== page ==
• Etanercept (Enbrel): This is the first drug that the FDA approved for treating psoriatic arthritis. It is a manufactured protein that works with the immune system to reduce inflammation. Etanercept is given as an injection two times per week. The drug can be injected at home. Enbrel affects your immune system and is especially hazardous to someone with untreated tuberculosis (TB) exposure or a history of hepatitis B. In both these cases, patients receiving etanercept or any of the other "biologics" discussed below may experience a severe and life-threatening reactivation of their previously quiet disease. Etanercept is rarely associated with heart failure. Like other medicines of the "biologic" family, any use in patients with known or suspected multiple sclerosis (MS) or other demyelinating diseases is done only after careful consideration of other options and with very careful monitoring.
  • Adalimumab (Humira): Humira is used to treat moderate to severe chronic plaque psoriasis in adults. It is a protein that blocks TNF-α, a type of chemical messenger in the immune system. In psoriasis, TNF-α overstimulates immune system cells (T cells) and causes psoriatic lesions to develop. Humira is taken by injection under the skin and is available by prescription only. The recommended dose for adults is one injection every two weeks. Side effects include severe infection, reactivation of TB or hepatitis B, allergic reactions, serious blood disorders, lymphoma, and other cancers.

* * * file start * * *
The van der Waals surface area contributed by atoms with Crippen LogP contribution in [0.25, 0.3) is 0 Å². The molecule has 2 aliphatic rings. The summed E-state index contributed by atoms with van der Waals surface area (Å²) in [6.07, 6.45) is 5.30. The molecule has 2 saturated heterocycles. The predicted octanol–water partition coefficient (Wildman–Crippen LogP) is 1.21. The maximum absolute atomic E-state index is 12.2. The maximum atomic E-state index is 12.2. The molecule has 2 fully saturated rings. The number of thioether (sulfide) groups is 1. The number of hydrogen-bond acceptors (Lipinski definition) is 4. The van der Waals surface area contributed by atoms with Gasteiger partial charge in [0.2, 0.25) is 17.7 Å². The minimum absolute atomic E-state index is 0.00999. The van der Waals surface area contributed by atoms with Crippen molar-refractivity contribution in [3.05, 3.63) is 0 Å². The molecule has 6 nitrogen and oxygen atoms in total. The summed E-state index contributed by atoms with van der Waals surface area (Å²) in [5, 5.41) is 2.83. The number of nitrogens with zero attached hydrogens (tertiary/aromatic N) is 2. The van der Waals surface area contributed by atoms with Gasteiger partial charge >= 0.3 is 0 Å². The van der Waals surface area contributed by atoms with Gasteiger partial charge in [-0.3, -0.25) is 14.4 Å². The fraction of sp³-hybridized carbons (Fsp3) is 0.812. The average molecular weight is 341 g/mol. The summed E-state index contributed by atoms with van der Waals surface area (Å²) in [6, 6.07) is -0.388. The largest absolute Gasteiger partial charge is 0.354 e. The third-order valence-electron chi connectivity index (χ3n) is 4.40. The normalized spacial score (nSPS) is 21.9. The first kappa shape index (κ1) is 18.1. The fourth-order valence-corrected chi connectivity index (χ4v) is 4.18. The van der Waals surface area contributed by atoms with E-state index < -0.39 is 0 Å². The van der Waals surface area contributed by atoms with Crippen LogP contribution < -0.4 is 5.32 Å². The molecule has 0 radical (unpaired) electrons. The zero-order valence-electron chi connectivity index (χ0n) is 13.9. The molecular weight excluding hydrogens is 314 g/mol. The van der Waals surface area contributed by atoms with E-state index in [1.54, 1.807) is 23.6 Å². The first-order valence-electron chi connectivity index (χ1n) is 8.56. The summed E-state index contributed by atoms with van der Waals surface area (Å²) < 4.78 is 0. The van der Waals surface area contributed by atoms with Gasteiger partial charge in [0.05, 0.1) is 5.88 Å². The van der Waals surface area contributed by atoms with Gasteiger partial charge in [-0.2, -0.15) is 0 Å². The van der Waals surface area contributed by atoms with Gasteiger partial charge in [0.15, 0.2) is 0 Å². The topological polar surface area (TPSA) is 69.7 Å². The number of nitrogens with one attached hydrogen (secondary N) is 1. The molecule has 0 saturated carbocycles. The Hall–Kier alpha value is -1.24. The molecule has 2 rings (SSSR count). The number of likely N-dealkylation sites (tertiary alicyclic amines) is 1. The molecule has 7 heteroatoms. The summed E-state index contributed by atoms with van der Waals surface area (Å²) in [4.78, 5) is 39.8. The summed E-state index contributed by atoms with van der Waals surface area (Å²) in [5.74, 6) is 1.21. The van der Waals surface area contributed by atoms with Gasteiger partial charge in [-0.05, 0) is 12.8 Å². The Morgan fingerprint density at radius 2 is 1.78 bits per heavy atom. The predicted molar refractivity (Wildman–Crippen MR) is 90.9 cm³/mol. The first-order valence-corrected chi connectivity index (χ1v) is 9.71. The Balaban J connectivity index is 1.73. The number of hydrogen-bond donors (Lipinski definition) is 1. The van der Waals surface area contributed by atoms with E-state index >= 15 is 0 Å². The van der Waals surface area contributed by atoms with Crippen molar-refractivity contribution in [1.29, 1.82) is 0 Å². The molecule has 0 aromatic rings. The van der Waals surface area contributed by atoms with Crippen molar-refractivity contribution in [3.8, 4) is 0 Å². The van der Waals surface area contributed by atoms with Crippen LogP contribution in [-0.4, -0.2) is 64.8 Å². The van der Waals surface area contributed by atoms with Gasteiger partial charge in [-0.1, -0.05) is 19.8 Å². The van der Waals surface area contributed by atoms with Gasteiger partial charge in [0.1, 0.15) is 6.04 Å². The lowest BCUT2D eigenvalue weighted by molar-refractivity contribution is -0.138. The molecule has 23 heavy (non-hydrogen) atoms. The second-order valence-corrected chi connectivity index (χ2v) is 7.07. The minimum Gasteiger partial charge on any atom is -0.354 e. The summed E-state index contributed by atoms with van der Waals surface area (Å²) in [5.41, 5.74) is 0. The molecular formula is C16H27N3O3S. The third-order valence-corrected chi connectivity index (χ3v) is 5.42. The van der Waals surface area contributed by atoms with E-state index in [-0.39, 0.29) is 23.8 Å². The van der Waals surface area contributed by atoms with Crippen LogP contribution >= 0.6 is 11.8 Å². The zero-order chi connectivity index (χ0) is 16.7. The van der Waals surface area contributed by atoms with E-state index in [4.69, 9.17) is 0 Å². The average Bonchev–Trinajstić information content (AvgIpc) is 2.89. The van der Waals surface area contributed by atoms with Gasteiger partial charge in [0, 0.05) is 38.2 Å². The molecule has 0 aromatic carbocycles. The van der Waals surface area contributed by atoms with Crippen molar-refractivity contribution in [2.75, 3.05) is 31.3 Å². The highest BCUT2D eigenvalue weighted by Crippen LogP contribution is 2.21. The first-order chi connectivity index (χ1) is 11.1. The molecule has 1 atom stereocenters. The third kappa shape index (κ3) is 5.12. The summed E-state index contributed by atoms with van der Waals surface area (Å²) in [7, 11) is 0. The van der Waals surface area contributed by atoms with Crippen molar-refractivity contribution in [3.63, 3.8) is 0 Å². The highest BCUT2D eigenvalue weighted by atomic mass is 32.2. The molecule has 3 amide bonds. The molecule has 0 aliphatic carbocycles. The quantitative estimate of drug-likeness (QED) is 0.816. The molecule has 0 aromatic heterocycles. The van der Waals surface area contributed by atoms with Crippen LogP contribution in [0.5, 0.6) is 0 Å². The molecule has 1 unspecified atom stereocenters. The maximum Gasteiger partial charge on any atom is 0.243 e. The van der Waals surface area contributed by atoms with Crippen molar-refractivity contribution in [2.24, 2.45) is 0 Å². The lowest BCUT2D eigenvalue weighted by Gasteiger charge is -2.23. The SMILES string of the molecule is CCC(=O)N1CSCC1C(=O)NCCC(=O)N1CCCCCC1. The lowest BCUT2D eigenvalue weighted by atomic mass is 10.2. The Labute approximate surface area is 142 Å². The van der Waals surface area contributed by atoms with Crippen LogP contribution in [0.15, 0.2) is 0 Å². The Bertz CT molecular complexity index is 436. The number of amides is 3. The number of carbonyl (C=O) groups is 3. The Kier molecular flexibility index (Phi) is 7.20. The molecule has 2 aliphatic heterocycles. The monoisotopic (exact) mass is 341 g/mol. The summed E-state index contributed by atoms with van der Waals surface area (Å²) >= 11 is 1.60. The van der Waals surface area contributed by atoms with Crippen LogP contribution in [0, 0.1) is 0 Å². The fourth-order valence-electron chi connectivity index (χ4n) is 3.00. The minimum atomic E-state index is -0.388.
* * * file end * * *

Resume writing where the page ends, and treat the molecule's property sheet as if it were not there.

• Ustekinumab (Stelara): This drug blocks two proteins called interleukin-12 and interleukin-23, which are parts of the immune system. Interleukins-12 and 23 promote the inflammation associated with psoriasis. Stelara is injected under the skin at the start of treatment, after four weeks, and every 12 weeks thereafter. Ustekinumab may potentially increase the risk of malignancy or infection; it also may cause allergic reactions, including skin rash, facial swelling, and difficulty with breathing.
  • Other medications used primarily for arthritis such as azathioprine (Imuran) or mycophenolate mofetil (Cellcept) sometimes help psoriatic skin disease but are seldom the first choice. Other medications that may be prescribed for arthritis but are not yet approved by the U.S. Food and Drug Administration (FDA) for skin psoriasis may show significant benefits for the skin disease as well. A doctor may prescribe one of these newer products, such as apremilast (Otezla) or tofacitinib (Xeljanz), "off label" based on reports in the scientific literature. At some point, one or more of these may gain the official FDA approval for use in skin disease alone.
Medically Reviewed by a Doctor on 8/15/2014